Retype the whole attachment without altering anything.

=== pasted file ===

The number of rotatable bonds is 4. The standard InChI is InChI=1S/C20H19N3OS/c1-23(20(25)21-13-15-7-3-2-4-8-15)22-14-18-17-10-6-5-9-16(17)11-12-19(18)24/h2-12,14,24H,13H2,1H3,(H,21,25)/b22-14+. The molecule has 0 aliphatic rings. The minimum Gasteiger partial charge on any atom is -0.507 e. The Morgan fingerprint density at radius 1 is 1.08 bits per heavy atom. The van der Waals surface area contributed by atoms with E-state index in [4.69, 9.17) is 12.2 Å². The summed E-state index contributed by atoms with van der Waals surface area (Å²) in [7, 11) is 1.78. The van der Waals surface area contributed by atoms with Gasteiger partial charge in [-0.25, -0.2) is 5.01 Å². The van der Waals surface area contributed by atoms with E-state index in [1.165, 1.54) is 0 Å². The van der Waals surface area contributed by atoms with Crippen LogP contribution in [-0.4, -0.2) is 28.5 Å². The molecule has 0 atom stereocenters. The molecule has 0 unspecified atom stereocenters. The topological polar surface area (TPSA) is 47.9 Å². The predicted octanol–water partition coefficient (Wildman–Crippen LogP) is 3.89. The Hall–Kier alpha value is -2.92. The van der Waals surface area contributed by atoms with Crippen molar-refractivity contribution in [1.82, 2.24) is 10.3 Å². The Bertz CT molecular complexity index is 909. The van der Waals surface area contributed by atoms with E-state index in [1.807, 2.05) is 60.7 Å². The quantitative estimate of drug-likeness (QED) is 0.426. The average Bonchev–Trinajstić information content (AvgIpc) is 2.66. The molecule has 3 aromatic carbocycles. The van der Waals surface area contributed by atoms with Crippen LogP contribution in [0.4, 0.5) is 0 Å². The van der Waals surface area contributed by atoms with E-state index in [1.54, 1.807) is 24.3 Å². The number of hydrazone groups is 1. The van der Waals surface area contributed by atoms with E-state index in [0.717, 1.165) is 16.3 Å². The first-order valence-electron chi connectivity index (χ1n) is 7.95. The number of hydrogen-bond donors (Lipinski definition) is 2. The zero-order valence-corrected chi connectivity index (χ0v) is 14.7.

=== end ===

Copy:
The number of rotatable bonds is 4. The standard InChI is InChI=1S/C20H19N3OS/c1-23(20(25)21-13-15-7-3-2-4-8-15)22-14-18-17-10-6-5-9-16(17)11-12-19(18)24/h2-12,14,24H,13H2,1H3,(H,21,25)/b22-14+. The molecule has 0 aliphatic rings. The minimum Gasteiger partial charge on any atom is -0.507 e. The Morgan fingerprint density at radius 1 is 1.08 bits per heavy atom. The van der Waals surface area contributed by atoms with E-state index in [4.69, 9.17) is 12.2 Å². The summed E-state index contributed by atoms with van der Waals surface area (Å²) in [7, 11) is 1.78. The van der Waals surface area contributed by atoms with Gasteiger partial charge in [-0.25, -0.2) is 5.01 Å². The van der Waals surface area contributed by atoms with E-state index in [1.165, 1.54) is 0 Å². The van der Waals surface area contributed by atoms with Crippen LogP contribution in [-0.4, -0.2) is 28.5 Å². The molecule has 0 atom stereocenters. The molecule has 0 unspecified atom stereocenters. The topological polar surface area (TPSA) is 47.9 Å². The predicted octanol–water partition coefficient (Wildman–Crippen LogP) is 3.89. The Hall–Kier alpha value is -2.92. The van der Waals surface area contributed by atoms with Crippen molar-refractivity contribution in [1.82, 2.24) is 10.3 Å². The Bertz CT molecular complexity index is 909. The van der Waals surface area contributed by atoms with E-state index in [1.807, 2.05) is 60.7 Å². The quantitative estimate of drug-likeness (QED) is 0.426. The average Bonchev–Trinajstić information content (AvgIpc) is 2.66. The molecule has 3 aromatic carbocycles. The van der Waals surface area contributed by atoms with Crippen LogP contribution in [0.4, 0.5) is 0 Å². The van der Waals surface area contributed by atoms with E-state index in [1.54, 1.807) is 24.3 Å². The number of hydrazone groups is 1. The van der Waals surface area contributed by atoms with E-state index in [0.717, 1.165) is 16.3 Å². The first-order valence-electron chi connectivity index (χ1n) is 7.95. The number of hydrogen-bond donors (Lipinski definition) is 2. The zero-order valence-corrected chi connectivity index (χ0v) is 14.7.